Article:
For the Red Raiders’ sake, I’ll be staying on Kauai this weekend.
Having been present for the past two Kauai High-Iolani matchups in 2009 and 2010 – both losses – I was not in attendance Saturday for the fourth meeting between the two postseason regulars. Instead, I was in Kilauea getting updates via internet and text message and saying “Wow!” a lot.
The fourth time was not only a charm, it was a complete domination. The way Kauai was able to control the action and suppress a highly powerful offense on the road makes this 28-7 result seem like anything but an upset.
Coming up short in the previous three playoff matchups between the two schools, Kauai once again walked into the Eddie Hamada Field at the Iolani campus as the underdog, but this time completely altered perceptions and story lines moving forward. No longer will there be a sense of inevitability. No longer will “moral victories” be an expected consolation prize for neighbor island squads.
Following the victory, Kauai head coach Tommy John Cox said that it was his offensive line that won the game for his team. It’s hard to argue with that assessment, as the Red Raiders’ game plan was to ground and pound, which they executed pretty flawlessly for the entire game. A characteristic of Kauai all season has been its ability to win with different styles and Saturday’s style was of the blue-collar variety.
Of its 66 offensive plays, Kauai ran the ball on 60 of them. Reggie McFadden handled the largest work load with 29 carries for 135 yards and a touchdown, while Kyren Rapacon recorded 14 carries for 67 yards and a score. Quarterback Kelson Andrade, while throwing only six passes, called his own number 12 times and finished with 79 yards rushing.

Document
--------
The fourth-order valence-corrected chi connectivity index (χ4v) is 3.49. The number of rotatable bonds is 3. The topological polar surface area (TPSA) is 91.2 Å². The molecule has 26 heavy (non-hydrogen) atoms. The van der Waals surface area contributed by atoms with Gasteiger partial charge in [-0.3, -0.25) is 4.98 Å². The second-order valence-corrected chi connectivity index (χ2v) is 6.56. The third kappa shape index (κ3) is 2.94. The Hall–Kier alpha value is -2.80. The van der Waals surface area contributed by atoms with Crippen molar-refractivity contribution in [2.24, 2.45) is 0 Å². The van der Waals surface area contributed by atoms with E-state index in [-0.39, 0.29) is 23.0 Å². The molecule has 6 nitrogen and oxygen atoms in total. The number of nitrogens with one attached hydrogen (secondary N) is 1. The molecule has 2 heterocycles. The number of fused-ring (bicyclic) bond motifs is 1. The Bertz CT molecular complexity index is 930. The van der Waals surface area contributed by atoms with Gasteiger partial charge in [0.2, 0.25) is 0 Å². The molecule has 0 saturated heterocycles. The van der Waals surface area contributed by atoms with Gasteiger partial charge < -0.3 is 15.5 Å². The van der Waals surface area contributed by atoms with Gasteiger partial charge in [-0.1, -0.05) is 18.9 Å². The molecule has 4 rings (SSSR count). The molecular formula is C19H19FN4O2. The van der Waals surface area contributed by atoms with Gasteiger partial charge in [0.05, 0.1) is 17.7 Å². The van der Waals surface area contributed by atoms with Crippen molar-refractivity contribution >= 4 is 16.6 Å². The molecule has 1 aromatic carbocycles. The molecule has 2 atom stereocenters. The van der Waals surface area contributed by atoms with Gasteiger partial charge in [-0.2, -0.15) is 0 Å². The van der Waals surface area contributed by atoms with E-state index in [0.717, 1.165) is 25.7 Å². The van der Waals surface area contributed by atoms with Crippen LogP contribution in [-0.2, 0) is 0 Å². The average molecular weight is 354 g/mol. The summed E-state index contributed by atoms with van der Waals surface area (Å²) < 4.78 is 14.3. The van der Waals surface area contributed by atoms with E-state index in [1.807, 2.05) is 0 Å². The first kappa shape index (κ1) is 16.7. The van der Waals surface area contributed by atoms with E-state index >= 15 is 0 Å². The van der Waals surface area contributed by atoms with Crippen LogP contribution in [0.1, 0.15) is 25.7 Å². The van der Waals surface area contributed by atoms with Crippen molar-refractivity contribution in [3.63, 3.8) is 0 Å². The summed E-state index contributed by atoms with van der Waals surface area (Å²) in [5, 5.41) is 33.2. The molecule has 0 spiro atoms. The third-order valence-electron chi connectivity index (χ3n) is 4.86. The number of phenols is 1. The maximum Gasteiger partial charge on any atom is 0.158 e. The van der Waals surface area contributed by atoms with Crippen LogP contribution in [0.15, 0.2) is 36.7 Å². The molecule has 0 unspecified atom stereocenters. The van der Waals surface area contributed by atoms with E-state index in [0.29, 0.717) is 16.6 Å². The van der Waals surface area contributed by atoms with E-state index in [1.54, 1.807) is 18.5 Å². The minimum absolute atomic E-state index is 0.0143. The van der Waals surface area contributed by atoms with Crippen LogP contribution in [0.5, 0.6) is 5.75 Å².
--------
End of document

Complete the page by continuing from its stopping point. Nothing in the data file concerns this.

The Red Raiders’ 333 rushing yards made up over 90 percent of the team’s total offense, a tactic that kept Iolani off the field and unable to get into any sort of offensive rhythm. Time of possession saw Kauai hold the ball for more than double that of Iolani (32:42 to 15:18). Kauai’s efficiency forced the six-time defending champions into a very unbalanced attack, in which Iolani threw the ball 39 times, but for just 189 yards. The Raiders had only 12 rushing attempts and ended the day with negative-29 yards on the ground.
Winning the battle at the line of scrimmage has been something of a given for Oahu teams over the years. They have typically had the bigger offensive and defensive lines, forcing neighbor island teams into some gimmicky game plans, or at least having to alter their styles to compensate. Saturday was just the opposite, with Kauai playing the role of pace setter and Iolani unable to win in the trenches.
Now, as the only undefeated team remaining, Kauai heads to Aloha Stadium Saturday to take on Kaiser (12-1) with each school looking for its first Division II championship. If the Red Raider game plan remains the same, they will have to run against a defense giving up just 55 rush yards per game on the season and which just ran for 275 yards in a 20-9 win over top seed Lahainaluna.
Both teams will be focused on winning the line of scrimmage. Though that may have previously been a given for a team like Kaiser against a team like Kauai, this past Saturday’s outcome has severely altered that philosophy.
• ‘My Thoughts Exactly’ appears Sundays, Wednesdays and Fridays in The Garden Island. Email David Simon your comments or questions to email@example.com. Follow David on Twitter @SimonTGI